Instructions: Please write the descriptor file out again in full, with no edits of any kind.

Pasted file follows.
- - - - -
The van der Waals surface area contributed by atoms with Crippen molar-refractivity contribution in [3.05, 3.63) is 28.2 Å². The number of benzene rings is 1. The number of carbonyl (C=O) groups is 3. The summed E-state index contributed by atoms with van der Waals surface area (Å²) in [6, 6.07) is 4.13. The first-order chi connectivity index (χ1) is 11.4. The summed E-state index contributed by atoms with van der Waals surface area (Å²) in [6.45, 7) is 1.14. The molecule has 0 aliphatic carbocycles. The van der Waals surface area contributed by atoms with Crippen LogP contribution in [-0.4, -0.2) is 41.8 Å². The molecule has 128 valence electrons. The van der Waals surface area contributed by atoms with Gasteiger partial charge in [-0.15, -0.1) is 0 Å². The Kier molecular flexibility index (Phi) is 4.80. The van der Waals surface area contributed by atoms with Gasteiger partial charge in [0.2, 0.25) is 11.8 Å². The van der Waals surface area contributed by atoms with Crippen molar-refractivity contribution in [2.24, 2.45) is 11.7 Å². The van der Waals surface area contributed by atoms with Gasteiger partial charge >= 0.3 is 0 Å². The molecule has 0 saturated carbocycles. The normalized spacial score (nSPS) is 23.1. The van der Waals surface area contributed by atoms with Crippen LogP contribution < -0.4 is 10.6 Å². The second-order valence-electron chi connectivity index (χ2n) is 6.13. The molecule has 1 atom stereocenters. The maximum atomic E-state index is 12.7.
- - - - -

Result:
The van der Waals surface area contributed by atoms with Crippen molar-refractivity contribution in [3.05, 3.63) is 28.2 Å². The number of benzene rings is 1. The number of carbonyl (C=O) groups is 3. The summed E-state index contributed by atoms with van der Waals surface area (Å²) in [6, 6.07) is 4.13. The first-order chi connectivity index (χ1) is 11.4. The summed E-state index contributed by atoms with van der Waals surface area (Å²) in [6.45, 7) is 1.14. The molecule has 0 aliphatic carbocycles. The van der Waals surface area contributed by atoms with Crippen LogP contribution in [-0.4, -0.2) is 41.8 Å². The molecule has 128 valence electrons. The van der Waals surface area contributed by atoms with Gasteiger partial charge in [-0.15, -0.1) is 0 Å². The Kier molecular flexibility index (Phi) is 4.80. The van der Waals surface area contributed by atoms with Gasteiger partial charge in [0.2, 0.25) is 11.8 Å². The van der Waals surface area contributed by atoms with Crippen molar-refractivity contribution in [2.24, 2.45) is 11.7 Å². The van der Waals surface area contributed by atoms with Gasteiger partial charge >= 0.3 is 0 Å². The molecule has 0 saturated carbocycles. The normalized spacial score (nSPS) is 23.1. The van der Waals surface area contributed by atoms with Crippen LogP contribution < -0.4 is 10.6 Å². The second-order valence-electron chi connectivity index (χ2n) is 6.13. The molecule has 1 atom stereocenters. The maximum atomic E-state index is 12.7.